Older readers may remember a time when education began at age 6 with the first grade.
Even today, only 17 states require 5-year-olds to attend kindergarten. Mississippi is not among that group, although the state requires all public schools to provide full-day kindergarten.
Given that, it should be no surprise that Mississippi’s response to pre-K education has lagged.
In 1967, the federal government established Head Start, which provided early education for low-income children, but the demand for the program far exceeds the budget. In Mississippi, the state legislature started its own taxpayer-funded pre-K program in 2013 called the Early Learning Collaborative, but only recently has the state started making a serious investment in the program. In both the 2021 and 2022 sessions, the legislature increased funding for the program by $8 million. As a result, one quarter of Mississippi 4-year-olds have access to no-cost pre-K.
In Mississippi, the “head start” pre-K provides has been more like a “slow start” in a state that has chronically underfunded public education.
Even so, there is a real momentum growing for pre-K access. Awareness of the impact of early education programs has grown with study after study noting that kids in early learning programs not only outperform those who don’t, but see the benefits well into adulthood. Pre-K kids are more likely to graduate high school, less prone to teen pregnancy, less likely to become involved in criminal behavior and have a higher standard of living as an adult.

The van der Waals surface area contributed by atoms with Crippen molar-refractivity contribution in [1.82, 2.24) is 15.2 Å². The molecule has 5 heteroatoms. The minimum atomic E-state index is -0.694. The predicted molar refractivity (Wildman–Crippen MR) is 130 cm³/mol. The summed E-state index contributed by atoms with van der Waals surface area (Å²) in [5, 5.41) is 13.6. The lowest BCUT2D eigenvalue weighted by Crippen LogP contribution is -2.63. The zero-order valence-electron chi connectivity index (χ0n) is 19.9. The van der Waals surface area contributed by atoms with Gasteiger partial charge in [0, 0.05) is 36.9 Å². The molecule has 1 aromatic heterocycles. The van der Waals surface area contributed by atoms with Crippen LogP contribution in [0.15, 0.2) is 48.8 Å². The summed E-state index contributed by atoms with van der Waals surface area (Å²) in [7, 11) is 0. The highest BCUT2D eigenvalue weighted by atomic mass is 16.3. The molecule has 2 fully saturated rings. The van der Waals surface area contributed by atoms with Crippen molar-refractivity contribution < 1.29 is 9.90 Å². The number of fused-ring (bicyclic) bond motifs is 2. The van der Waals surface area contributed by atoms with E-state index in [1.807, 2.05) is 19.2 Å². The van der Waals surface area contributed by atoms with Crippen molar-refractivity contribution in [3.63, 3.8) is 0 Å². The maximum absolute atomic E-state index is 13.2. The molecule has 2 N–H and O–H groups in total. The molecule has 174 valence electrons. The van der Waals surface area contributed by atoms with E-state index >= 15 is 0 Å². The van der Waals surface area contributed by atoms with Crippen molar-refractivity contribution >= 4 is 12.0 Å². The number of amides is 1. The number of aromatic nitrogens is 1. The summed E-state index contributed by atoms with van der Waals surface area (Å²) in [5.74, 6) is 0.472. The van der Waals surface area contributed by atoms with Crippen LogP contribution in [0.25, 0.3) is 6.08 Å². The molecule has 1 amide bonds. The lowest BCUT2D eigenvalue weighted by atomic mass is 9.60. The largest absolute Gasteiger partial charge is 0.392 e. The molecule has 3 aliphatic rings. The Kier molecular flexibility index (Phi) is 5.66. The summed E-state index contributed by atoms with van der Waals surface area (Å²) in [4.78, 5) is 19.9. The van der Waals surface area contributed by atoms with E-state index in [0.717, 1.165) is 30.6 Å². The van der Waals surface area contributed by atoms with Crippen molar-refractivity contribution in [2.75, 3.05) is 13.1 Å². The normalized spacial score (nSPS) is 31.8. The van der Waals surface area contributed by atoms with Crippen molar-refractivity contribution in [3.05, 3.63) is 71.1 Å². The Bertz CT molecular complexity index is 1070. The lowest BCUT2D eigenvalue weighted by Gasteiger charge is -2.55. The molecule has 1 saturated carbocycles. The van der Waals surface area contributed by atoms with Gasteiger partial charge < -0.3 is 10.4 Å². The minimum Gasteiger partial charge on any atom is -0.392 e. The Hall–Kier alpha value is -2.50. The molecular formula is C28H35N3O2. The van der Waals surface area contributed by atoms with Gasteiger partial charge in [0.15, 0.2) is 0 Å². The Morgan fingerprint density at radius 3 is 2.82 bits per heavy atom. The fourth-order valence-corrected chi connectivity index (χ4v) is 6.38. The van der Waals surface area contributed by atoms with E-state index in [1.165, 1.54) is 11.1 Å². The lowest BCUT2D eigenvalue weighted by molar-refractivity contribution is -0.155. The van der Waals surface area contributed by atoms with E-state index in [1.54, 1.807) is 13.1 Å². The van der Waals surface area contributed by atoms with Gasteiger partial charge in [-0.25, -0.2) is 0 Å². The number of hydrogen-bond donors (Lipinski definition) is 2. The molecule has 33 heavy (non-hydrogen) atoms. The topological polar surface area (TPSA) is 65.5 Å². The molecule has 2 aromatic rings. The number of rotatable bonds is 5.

As the state increases funding for pre-K, some school districts have made it a higher priority than others.
The Starkville Oktibbeha Consolidated School District is among those districts who are continuing to build on their pre-K program to make it more widely available, especially for low income students who cannot afford tuition for private pre-K programs.
This week, the SOCSD Board of Trustees approved an expansion of its Early Learning Collaborative Program by opening another ELC class to accommodate an additional 20 4-year-olds at Sudduth Elementary. The district will have 13 ELC classrooms when the new school year begins in the fall. Between the federal Head Start, the tuition-funded ELC at Emerson School and this expansion of no-cost ELCs at Sudduth and West, the district has 260 children enrolled in pre-K.
That’s a significant local commitment, which should be applauded, especially considering just 25 percent of the state’s 4-year-olds are enrolled in a pre-K program.
The Dispatch Editorial Board is made up of publisher Peter Imes, columnist Slim Smith, managing editor Zack Plair and senior newsroom staff.
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